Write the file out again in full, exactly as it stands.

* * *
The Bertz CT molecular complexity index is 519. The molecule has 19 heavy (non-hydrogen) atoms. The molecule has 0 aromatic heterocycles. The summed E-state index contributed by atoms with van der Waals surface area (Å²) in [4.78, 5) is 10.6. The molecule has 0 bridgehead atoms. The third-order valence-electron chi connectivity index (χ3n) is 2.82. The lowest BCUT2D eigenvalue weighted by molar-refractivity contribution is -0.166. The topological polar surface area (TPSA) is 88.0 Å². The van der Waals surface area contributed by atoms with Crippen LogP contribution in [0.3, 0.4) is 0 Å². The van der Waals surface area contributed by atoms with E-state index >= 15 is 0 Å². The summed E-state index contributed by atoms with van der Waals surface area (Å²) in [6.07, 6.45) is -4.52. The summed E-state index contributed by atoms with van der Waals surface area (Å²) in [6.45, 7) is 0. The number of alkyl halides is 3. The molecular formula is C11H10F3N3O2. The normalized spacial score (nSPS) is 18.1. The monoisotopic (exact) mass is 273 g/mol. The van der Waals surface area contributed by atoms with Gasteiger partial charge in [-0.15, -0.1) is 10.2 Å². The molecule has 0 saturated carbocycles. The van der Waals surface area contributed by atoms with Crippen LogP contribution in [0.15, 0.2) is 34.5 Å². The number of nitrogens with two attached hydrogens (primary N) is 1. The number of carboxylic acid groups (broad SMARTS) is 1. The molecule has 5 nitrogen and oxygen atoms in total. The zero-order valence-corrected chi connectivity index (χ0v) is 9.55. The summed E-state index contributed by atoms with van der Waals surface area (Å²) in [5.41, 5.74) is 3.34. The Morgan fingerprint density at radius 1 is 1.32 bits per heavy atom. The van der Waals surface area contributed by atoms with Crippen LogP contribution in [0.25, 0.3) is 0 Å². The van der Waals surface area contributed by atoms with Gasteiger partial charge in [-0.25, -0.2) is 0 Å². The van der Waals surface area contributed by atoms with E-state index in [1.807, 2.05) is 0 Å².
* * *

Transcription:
The Bertz CT molecular complexity index is 519. The molecule has 19 heavy (non-hydrogen) atoms. The molecule has 0 aromatic heterocycles. The summed E-state index contributed by atoms with van der Waals surface area (Å²) in [4.78, 5) is 10.6. The molecule has 0 bridgehead atoms. The third-order valence-electron chi connectivity index (χ3n) is 2.82. The lowest BCUT2D eigenvalue weighted by molar-refractivity contribution is -0.166. The topological polar surface area (TPSA) is 88.0 Å². The van der Waals surface area contributed by atoms with Crippen LogP contribution in [0.3, 0.4) is 0 Å². The van der Waals surface area contributed by atoms with E-state index >= 15 is 0 Å². The summed E-state index contributed by atoms with van der Waals surface area (Å²) in [6.07, 6.45) is -4.52. The summed E-state index contributed by atoms with van der Waals surface area (Å²) in [6.45, 7) is 0. The number of alkyl halides is 3. The molecular formula is C11H10F3N3O2. The normalized spacial score (nSPS) is 18.1. The monoisotopic (exact) mass is 273 g/mol. The van der Waals surface area contributed by atoms with Gasteiger partial charge in [-0.15, -0.1) is 10.2 Å². The molecule has 0 saturated carbocycles. The van der Waals surface area contributed by atoms with Crippen LogP contribution in [0.15, 0.2) is 34.5 Å². The number of nitrogens with two attached hydrogens (primary N) is 1. The number of carboxylic acid groups (broad SMARTS) is 1. The molecule has 5 nitrogen and oxygen atoms in total. The zero-order valence-corrected chi connectivity index (χ0v) is 9.55. The summed E-state index contributed by atoms with van der Waals surface area (Å²) in [5.41, 5.74) is 3.34. The Morgan fingerprint density at radius 1 is 1.32 bits per heavy atom. The van der Waals surface area contributed by atoms with Crippen LogP contribution in [0.25, 0.3) is 0 Å². The van der Waals surface area contributed by atoms with Gasteiger partial charge in [-0.25, -0.2) is 0 Å². The van der Waals surface area contributed by atoms with E-state index in [1.807, 2.05) is 0 Å².